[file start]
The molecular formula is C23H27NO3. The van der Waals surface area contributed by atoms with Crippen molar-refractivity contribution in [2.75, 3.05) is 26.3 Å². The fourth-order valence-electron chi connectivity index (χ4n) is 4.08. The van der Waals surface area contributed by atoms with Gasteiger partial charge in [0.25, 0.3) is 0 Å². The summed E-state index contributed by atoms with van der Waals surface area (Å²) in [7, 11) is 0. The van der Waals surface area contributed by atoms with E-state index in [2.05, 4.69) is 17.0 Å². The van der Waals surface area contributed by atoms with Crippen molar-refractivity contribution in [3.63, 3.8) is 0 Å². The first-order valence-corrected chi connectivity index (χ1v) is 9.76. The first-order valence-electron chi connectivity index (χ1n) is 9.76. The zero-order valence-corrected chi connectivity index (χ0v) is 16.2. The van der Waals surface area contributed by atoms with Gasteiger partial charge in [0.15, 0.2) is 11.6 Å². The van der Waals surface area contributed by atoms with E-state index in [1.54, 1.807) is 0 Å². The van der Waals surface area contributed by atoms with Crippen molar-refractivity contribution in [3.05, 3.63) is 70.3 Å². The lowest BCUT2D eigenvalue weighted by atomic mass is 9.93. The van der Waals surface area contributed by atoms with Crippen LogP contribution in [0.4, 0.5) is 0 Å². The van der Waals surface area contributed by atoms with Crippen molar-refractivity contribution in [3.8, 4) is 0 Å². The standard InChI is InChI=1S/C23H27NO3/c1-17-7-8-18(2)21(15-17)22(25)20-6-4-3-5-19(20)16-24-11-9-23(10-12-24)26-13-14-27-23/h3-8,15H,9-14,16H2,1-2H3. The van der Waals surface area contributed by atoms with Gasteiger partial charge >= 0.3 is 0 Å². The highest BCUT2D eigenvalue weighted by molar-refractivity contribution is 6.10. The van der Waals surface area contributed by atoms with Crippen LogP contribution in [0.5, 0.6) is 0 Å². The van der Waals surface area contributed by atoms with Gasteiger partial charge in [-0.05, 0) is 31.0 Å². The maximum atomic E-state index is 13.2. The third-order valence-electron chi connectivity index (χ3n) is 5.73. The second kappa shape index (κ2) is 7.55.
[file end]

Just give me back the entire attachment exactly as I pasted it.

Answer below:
The molecular formula is C23H27NO3. The van der Waals surface area contributed by atoms with Crippen molar-refractivity contribution in [2.75, 3.05) is 26.3 Å². The fourth-order valence-electron chi connectivity index (χ4n) is 4.08. The van der Waals surface area contributed by atoms with Gasteiger partial charge in [0.25, 0.3) is 0 Å². The summed E-state index contributed by atoms with van der Waals surface area (Å²) in [7, 11) is 0. The van der Waals surface area contributed by atoms with E-state index in [2.05, 4.69) is 17.0 Å². The van der Waals surface area contributed by atoms with Crippen molar-refractivity contribution in [3.63, 3.8) is 0 Å². The first-order valence-corrected chi connectivity index (χ1v) is 9.76. The first-order valence-electron chi connectivity index (χ1n) is 9.76. The zero-order valence-corrected chi connectivity index (χ0v) is 16.2. The van der Waals surface area contributed by atoms with Gasteiger partial charge in [0.15, 0.2) is 11.6 Å². The van der Waals surface area contributed by atoms with E-state index in [1.54, 1.807) is 0 Å². The van der Waals surface area contributed by atoms with Crippen molar-refractivity contribution in [3.05, 3.63) is 70.3 Å². The lowest BCUT2D eigenvalue weighted by atomic mass is 9.93. The van der Waals surface area contributed by atoms with Crippen LogP contribution in [0.4, 0.5) is 0 Å². The van der Waals surface area contributed by atoms with Crippen molar-refractivity contribution in [3.8, 4) is 0 Å². The standard InChI is InChI=1S/C23H27NO3/c1-17-7-8-18(2)21(15-17)22(25)20-6-4-3-5-19(20)16-24-11-9-23(10-12-24)26-13-14-27-23/h3-8,15H,9-14,16H2,1-2H3. The van der Waals surface area contributed by atoms with Gasteiger partial charge >= 0.3 is 0 Å². The highest BCUT2D eigenvalue weighted by molar-refractivity contribution is 6.10. The van der Waals surface area contributed by atoms with Crippen LogP contribution in [0.5, 0.6) is 0 Å². The van der Waals surface area contributed by atoms with Gasteiger partial charge in [-0.05, 0) is 31.0 Å². The maximum atomic E-state index is 13.2. The third-order valence-electron chi connectivity index (χ3n) is 5.73. The second kappa shape index (κ2) is 7.55.